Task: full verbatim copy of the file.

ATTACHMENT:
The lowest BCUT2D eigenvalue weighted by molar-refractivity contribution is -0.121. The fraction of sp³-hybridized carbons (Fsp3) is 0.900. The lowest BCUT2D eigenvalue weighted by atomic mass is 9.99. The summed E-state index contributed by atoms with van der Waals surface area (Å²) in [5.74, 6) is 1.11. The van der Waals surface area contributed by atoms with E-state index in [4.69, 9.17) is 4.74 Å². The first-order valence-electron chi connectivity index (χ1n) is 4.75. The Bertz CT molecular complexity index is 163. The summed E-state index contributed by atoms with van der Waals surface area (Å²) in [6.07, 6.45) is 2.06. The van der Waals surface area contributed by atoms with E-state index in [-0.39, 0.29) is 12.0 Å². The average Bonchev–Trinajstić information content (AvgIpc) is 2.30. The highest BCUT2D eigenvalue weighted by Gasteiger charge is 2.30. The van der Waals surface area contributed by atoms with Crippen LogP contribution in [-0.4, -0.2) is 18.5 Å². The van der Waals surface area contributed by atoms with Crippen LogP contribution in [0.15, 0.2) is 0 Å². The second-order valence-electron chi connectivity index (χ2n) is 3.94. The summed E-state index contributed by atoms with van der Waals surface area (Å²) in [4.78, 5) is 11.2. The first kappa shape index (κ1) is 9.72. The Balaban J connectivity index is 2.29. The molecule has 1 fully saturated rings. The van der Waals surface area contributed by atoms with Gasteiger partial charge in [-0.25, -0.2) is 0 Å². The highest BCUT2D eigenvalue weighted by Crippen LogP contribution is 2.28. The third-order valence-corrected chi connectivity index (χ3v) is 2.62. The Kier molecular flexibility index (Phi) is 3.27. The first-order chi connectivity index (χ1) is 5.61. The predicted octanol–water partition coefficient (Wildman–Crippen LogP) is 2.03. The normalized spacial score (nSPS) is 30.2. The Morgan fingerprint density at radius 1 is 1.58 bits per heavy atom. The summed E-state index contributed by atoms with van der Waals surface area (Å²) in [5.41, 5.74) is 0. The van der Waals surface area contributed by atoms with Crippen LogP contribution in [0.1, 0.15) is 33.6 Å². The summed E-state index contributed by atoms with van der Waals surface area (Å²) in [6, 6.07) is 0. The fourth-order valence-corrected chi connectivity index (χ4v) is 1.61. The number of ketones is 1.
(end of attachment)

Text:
The lowest BCUT2D eigenvalue weighted by molar-refractivity contribution is -0.121. The fraction of sp³-hybridized carbons (Fsp3) is 0.900. The lowest BCUT2D eigenvalue weighted by atomic mass is 9.99. The summed E-state index contributed by atoms with van der Waals surface area (Å²) in [5.74, 6) is 1.11. The van der Waals surface area contributed by atoms with E-state index in [4.69, 9.17) is 4.74 Å². The first-order valence-electron chi connectivity index (χ1n) is 4.75. The Bertz CT molecular complexity index is 163. The summed E-state index contributed by atoms with van der Waals surface area (Å²) in [6.07, 6.45) is 2.06. The van der Waals surface area contributed by atoms with E-state index in [-0.39, 0.29) is 12.0 Å². The average Bonchev–Trinajstić information content (AvgIpc) is 2.30. The highest BCUT2D eigenvalue weighted by Gasteiger charge is 2.30. The van der Waals surface area contributed by atoms with Crippen LogP contribution in [-0.4, -0.2) is 18.5 Å². The van der Waals surface area contributed by atoms with Crippen LogP contribution in [0.15, 0.2) is 0 Å². The second-order valence-electron chi connectivity index (χ2n) is 3.94. The summed E-state index contributed by atoms with van der Waals surface area (Å²) in [4.78, 5) is 11.2. The first kappa shape index (κ1) is 9.72. The Balaban J connectivity index is 2.29. The molecule has 1 fully saturated rings. The van der Waals surface area contributed by atoms with Gasteiger partial charge in [-0.25, -0.2) is 0 Å². The highest BCUT2D eigenvalue weighted by Crippen LogP contribution is 2.28. The third-order valence-corrected chi connectivity index (χ3v) is 2.62. The Kier molecular flexibility index (Phi) is 3.27. The first-order chi connectivity index (χ1) is 5.61. The predicted octanol–water partition coefficient (Wildman–Crippen LogP) is 2.03. The normalized spacial score (nSPS) is 30.2. The Morgan fingerprint density at radius 1 is 1.58 bits per heavy atom. The summed E-state index contributed by atoms with van der Waals surface area (Å²) in [5.41, 5.74) is 0. The van der Waals surface area contributed by atoms with Crippen LogP contribution in [0.1, 0.15) is 33.6 Å². The summed E-state index contributed by atoms with van der Waals surface area (Å²) in [6, 6.07) is 0. The fourth-order valence-corrected chi connectivity index (χ4v) is 1.61. The number of ketones is 1.